world is burning. You've got to be [spiritually] committed in the world."
Critics claim this is easier said than done. An individual may want to
live by a moral code, trying not to oppress others, but the larger system
he inhabits _ global capitalism or corrupt politics, say _ perpetuates a
kind of structural oppression.
"Modern life is full of contradictions," he admits. "There's no easy way
"You have to really look at your conscience, look at what you can live
with, and be honest to yourself. If you can't live that _ if that
contradiction is too great for you _ then don't live it, because you'll
only break yourself up and you're going to spread more suffering around."
He is speaking from experience, particularly his dilemma over whether to
return to Thailand after university. He felt guilty about not coming back
to "contribute", but he couldn't see himself taking the traditional path
of the returned elite and become a civil servant or businessman and the
contradictions they entail.
Yet, he sees there are people able to turn the tables and still do good.
"The whole thing is to keep questioning, to keep evaluating your life and
what you do. The key to everything is to be conscious of what you're doing
and [have] that consciousness guided by loving kindness."
But first, one must build basic awareness of wider Bangkok society. Tew
believes many people, particularly the privileged, have an extremely
limited experience of Bangkok.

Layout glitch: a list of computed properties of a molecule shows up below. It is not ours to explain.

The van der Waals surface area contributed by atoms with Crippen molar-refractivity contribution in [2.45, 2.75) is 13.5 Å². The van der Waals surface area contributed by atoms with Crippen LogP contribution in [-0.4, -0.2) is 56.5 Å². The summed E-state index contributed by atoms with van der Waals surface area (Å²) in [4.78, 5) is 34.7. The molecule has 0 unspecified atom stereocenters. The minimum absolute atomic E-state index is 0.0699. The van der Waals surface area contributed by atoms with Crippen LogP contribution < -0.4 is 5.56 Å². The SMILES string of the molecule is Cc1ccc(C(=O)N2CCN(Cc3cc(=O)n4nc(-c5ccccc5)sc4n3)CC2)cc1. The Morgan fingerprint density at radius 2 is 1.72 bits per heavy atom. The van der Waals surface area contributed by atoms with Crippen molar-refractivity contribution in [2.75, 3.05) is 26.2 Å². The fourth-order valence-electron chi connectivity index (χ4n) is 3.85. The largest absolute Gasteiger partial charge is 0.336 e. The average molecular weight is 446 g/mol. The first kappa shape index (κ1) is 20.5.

"They don't make an effort to see how the rest of the city lives."
What is needed, he says, is more consciousness of the widespread poverty,
the environmental degradation and other social ills.
His own consciousness is raised by his work in the slums. "I feel very
replenished. I feel really privileged. I've learned so much from working
there," he says.
A precious part of the experience has been witnessing the wealth of the
poor. He does not romanticise poverty, "but you know what? Sometimes you
see the wealth of poor people and it wakes you up to the poverty of rich
people. The wealth poor people have is the sense of community, the
laughter, the contentment with the very few things they have."
By contrast, the rich who are on a campaign to consume are caught in an
inexorable march that never ends. "Once you get on the whole acquisition
wagon, contentment goes out the window. [There is] awful suffering in that
gap between dreaming of acquisition and the possibility of it."